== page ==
22 Sep 2015
Posted by: Russell Firth

Although used as an ornamental tree world-wide as a shade tree, for timber and on occasion as fodder for livestock, Rosewood has become a serious threat to native plants due to its ability to produce a vast number of seeds and high germination rates.

Highly tolerant to drought and frost, Rosewood is present is almost all Australian states but has become an invasive species in north eastern New South Wales and regions of Queensland. With each tree capable of growing up to 10 metres in height and producing a large canopy which can often be larger than 10 metres in width, this blocks sunlight of nearby plants and shrubs.

Rosewood is known to invade disturbed areas such as creek banks, roadsides, woodland and open grasslands. Livestock will graze upon seedlings but due to their rapid growth, seedlings can soon develop into large trees with young plants reaching heights of up to 4 metres in their first two years.

Reddish brown in colour, Rosewood has opposite leaves along the stalk which can grow up to 50mm long by 20mm wide with shaped tips and produces bright yellow flowers of up to 22mm in diameter. Seeds are contained within the distinctive winged shaped fruit that has a propeller like action that spins as it falls to the ground. This allows the seeds to be carried great distances by the wind where they can settle on clear ground and germinate.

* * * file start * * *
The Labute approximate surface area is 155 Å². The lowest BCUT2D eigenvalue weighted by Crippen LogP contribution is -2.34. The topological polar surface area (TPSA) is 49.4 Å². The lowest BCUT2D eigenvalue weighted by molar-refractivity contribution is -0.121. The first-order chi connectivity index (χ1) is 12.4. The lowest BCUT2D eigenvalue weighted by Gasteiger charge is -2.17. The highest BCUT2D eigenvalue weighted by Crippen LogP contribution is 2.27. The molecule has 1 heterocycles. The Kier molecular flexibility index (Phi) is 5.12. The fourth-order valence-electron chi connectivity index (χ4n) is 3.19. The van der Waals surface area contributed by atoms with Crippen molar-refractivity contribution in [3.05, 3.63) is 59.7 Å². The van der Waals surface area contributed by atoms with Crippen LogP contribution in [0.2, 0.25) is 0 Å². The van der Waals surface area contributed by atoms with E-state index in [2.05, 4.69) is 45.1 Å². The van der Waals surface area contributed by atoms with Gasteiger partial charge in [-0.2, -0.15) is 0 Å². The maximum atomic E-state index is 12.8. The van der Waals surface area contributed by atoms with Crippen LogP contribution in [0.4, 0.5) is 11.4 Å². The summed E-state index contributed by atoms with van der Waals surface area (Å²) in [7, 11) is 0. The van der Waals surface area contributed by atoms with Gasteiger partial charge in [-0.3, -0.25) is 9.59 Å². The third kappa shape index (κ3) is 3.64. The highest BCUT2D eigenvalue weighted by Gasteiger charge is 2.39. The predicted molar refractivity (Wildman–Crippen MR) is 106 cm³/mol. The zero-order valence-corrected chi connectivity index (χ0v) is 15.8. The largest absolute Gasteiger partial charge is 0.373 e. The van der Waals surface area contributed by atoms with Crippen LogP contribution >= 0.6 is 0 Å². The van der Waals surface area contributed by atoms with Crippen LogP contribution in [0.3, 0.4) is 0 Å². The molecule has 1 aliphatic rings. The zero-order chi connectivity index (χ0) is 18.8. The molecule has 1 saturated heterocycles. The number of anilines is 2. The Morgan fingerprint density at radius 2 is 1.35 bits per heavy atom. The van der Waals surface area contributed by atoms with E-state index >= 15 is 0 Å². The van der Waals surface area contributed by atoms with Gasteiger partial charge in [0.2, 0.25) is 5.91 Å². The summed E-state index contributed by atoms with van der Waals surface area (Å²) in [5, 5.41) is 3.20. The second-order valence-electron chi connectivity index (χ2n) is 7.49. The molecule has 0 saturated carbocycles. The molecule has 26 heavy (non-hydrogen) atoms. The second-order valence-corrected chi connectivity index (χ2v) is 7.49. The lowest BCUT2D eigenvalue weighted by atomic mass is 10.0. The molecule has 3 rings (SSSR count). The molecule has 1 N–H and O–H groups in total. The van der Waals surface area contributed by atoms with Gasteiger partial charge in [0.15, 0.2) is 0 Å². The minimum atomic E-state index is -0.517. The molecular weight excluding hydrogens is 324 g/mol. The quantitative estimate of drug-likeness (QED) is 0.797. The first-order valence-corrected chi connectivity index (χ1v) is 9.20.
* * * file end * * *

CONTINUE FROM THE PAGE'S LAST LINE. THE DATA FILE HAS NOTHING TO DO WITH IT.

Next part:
Germination takes place in spring, making this time of year particular important to be on the lookout for unwanted seedlings. As Rosewood is beginning to pose a real threat in certain areas of New South Wales and Queensland, before removing any Rosewood seedlings or small trees, contact your local weeds official or environmental officer for expert control advice.  

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